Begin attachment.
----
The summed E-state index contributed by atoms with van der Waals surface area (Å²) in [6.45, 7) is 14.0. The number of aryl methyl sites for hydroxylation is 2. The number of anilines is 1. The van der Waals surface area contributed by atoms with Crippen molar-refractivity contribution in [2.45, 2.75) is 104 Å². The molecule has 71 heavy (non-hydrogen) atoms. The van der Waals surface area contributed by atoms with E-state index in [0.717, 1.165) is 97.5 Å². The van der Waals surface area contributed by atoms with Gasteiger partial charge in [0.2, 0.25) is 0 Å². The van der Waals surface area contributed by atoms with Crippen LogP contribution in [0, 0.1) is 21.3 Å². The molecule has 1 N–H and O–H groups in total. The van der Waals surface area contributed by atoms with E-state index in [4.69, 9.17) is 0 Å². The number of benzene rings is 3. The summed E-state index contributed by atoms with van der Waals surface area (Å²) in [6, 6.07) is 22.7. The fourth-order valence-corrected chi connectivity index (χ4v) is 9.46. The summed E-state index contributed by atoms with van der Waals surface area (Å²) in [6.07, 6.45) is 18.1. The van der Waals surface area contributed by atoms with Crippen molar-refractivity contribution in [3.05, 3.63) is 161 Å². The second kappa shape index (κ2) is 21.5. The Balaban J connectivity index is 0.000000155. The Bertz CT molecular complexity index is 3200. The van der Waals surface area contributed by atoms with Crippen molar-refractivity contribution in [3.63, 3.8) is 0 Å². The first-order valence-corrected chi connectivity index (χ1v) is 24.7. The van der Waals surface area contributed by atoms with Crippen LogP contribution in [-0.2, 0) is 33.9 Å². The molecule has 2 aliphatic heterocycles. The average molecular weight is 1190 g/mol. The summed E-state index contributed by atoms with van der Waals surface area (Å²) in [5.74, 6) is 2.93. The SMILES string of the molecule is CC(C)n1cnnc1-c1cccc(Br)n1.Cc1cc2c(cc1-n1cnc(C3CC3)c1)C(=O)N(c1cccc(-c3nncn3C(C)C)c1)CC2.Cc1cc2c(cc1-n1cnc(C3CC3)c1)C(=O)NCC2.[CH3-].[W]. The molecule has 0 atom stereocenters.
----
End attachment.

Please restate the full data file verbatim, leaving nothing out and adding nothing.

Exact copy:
The summed E-state index contributed by atoms with van der Waals surface area (Å²) in [6.45, 7) is 14.0. The number of aryl methyl sites for hydroxylation is 2. The number of anilines is 1. The van der Waals surface area contributed by atoms with Crippen molar-refractivity contribution in [2.45, 2.75) is 104 Å². The molecule has 71 heavy (non-hydrogen) atoms. The van der Waals surface area contributed by atoms with E-state index in [0.717, 1.165) is 97.5 Å². The van der Waals surface area contributed by atoms with Gasteiger partial charge in [0.2, 0.25) is 0 Å². The van der Waals surface area contributed by atoms with Crippen LogP contribution in [0, 0.1) is 21.3 Å². The molecule has 1 N–H and O–H groups in total. The van der Waals surface area contributed by atoms with E-state index in [4.69, 9.17) is 0 Å². The number of benzene rings is 3. The summed E-state index contributed by atoms with van der Waals surface area (Å²) in [6, 6.07) is 22.7. The fourth-order valence-corrected chi connectivity index (χ4v) is 9.46. The summed E-state index contributed by atoms with van der Waals surface area (Å²) in [6.07, 6.45) is 18.1. The van der Waals surface area contributed by atoms with Crippen molar-refractivity contribution in [3.05, 3.63) is 161 Å². The second kappa shape index (κ2) is 21.5. The Balaban J connectivity index is 0.000000155. The Bertz CT molecular complexity index is 3200. The van der Waals surface area contributed by atoms with Crippen molar-refractivity contribution in [3.63, 3.8) is 0 Å². The first-order valence-corrected chi connectivity index (χ1v) is 24.7. The van der Waals surface area contributed by atoms with Crippen LogP contribution in [-0.2, 0) is 33.9 Å². The molecule has 2 aliphatic heterocycles. The average molecular weight is 1190 g/mol. The summed E-state index contributed by atoms with van der Waals surface area (Å²) in [5.74, 6) is 2.93. The SMILES string of the molecule is CC(C)n1cnnc1-c1cccc(Br)n1.Cc1cc2c(cc1-n1cnc(C3CC3)c1)C(=O)N(c1cccc(-c3nncn3C(C)C)c1)CC2.Cc1cc2c(cc1-n1cnc(C3CC3)c1)C(=O)NCC2.[CH3-].[W]. The molecule has 0 atom stereocenters.